It is the work of hardscaping, double digging out soil and creating paths that leads us to get up at six in the morning to get some of it done before the hot sun comes up. It is foundational work, work that we won’t have to do again. It is hard, but, it is also satisfying…watching raw land become the infrastructure for our garden. We are planting seeds as soon as the soil has been double dug, formed into circular, raised winding beds with plateaued tops, and sprinkled with compost. We’ve been adding the same mulch back to the beds that we raked from the ground before we started tilling. It forms straw nests around our sleeping seeds and a light blanket of cover for our scattered seeds.

We planted more beans since they germinate quickly, seem to grow well in this climate, can be dried, and are great nitrogen fixers. We planted sunflowers, artichokes, and other tall plants for privacy and shade. We started several trees in bags and will plant them as soon as they are ready to add diversity, shade, microclimates, and environments for wildlife. We planted eggplant, squash, and pumpkin (and soon watermelon) where they will have room to sprawl and spread out. Making a mound, we created a ‘sisters’ planting inspired by Native Americans. Corn, pole beans, and squash form the perfect combination of support, both structurally and in the soil. Scattering seeds across the soil, we sowed quinoa, buckwheat, amaranth, chia, and, soon, flax. These will form the foundations of our diet, along with the beans for protein. Joining the party are medicinal flowering plants, more peppers, and tomatoes. Our future plans for Tranquila include creating a small pond in the middle of a natural gathering of rocks, a stream leading to the pond, pathways to the large sitting stones and boulders on the lot, tall plants all along the fence line for privacy next to the ranch road, and whatever else our imagination comes up with! We envision a place where design has given form to the food and function to the wild. A place where we and others can come to study the plants, sit on the rocks, meet in a circle under the shade tent, dip our feet in the pond, and wander the paths, foraging as we go.

We’ve held some books like bibles along the way, combing over them time and time again. Two such books are Gaia’s Garden: A Guide To Homescale Permaculture and Rodale’s Organic Gardening. Yet, also, we’ve been learning as we go, responding to the needs of the plants as they arise and feeling what the land and nature wants. It’s important for us to access our soul’s knowledge of cultivating the land for food; its’ experience with growing food which is actually much more familiar to us than the more recent industrialized experience of easy and disconnected non-food grocery shopping excursions. We’ve forgotten our native roots as hunters and gatherers and buried our instincts about plants and how to grow them in a sustainable way.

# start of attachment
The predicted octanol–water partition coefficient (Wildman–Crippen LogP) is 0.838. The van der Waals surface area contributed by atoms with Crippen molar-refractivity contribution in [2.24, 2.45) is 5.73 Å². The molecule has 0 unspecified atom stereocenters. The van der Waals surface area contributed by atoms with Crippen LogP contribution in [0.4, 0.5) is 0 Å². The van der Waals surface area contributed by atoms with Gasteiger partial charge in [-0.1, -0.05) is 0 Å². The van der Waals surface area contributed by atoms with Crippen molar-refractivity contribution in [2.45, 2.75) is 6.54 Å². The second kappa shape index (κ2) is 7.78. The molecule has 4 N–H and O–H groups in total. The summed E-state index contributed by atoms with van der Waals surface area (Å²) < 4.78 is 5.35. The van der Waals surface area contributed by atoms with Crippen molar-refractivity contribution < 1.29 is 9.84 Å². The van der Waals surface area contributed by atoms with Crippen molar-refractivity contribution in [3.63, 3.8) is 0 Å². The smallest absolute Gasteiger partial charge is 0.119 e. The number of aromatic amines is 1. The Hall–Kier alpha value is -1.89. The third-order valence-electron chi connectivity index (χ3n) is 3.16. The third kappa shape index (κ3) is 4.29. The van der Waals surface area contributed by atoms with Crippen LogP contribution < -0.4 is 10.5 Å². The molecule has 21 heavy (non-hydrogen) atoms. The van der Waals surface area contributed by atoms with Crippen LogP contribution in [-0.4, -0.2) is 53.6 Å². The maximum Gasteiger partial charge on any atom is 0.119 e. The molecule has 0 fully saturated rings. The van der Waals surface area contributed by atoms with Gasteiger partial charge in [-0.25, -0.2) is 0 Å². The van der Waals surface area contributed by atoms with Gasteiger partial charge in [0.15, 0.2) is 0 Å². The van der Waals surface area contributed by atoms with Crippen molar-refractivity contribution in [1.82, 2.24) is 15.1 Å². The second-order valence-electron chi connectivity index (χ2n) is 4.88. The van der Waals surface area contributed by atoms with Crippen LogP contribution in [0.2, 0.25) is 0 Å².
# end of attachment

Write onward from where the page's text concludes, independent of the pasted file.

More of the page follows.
Our gardens have brought us joy and peace already, even as they’ve required some sweat and effort. Every seed we plant is like a new baby needing attention and focus until its more mature and can stand on its own. We pick off every caterpillar and unidentified Mexican bug with love and care; spray every leaf with a combination of garlic and pepper spray that bugs hate. We support the garbanzo beans with sticks because we didn’t plant them close enough together to let them lean on each other like they like to. Each plant is held with gratitude and given energetic attention. That’s a lot of babies to care for!

Our gardens have already drawn attention here locally. There are very few personal gardens in this area, even though poverty is a common here. The nearest grocery store is 90 minutes away (when the weather and roads are good) and yet the village closest to us doesn’t stock anything more than a few tomatoes, potatoes, onions, and eggs. The locals who work on the ranch have gone from feeling perhaps a bit confused by what we are doing to more and more interested in it. They ask us many questions about what we are growing and give us tips related to cultivating in this climate. We have already started giving away baggies of cilantro and radish greens and received cucumber and cacao seeds in return. Many more are expressing interest in exchanging with us when the real harvest comes in.

Gardens can invite the imagination to come to play. If we allow ourselves to move beyond the linear rows, typical crops, and pest warfare of mainstream gardening, the possibilities are as limitless as nature’s manifestations. In the garden, there is both a strong sense of the present and the future. We are enjoying the process of creating the infrastructure of our garden beds and paths, which will serve us for many years. The first layer of weed suppressing and water retaining mulch that we lay out begins a legacy of layers of decaying organic matter that will serve the soil and our bellies for a long time. The compost piles we create today serve to fertilize the soil for the rest of its (and our) lives.

It is the gardens that have received most of our time here at the ranch so far and, also, every bit of time spent feels worth the rewards, both in the present and for the future. This legacy of growing chemical-free, ecologically friendly, and truly local food is one that we are proud to be creating and to leave for future generations. Or, at the very least, for the immediate future needs of our hearts and bellies.

To come visit our gardens about three hours south of Puerto Vallarta, Mexico, become a volunteer, or attend one our retreats, please visit and email us at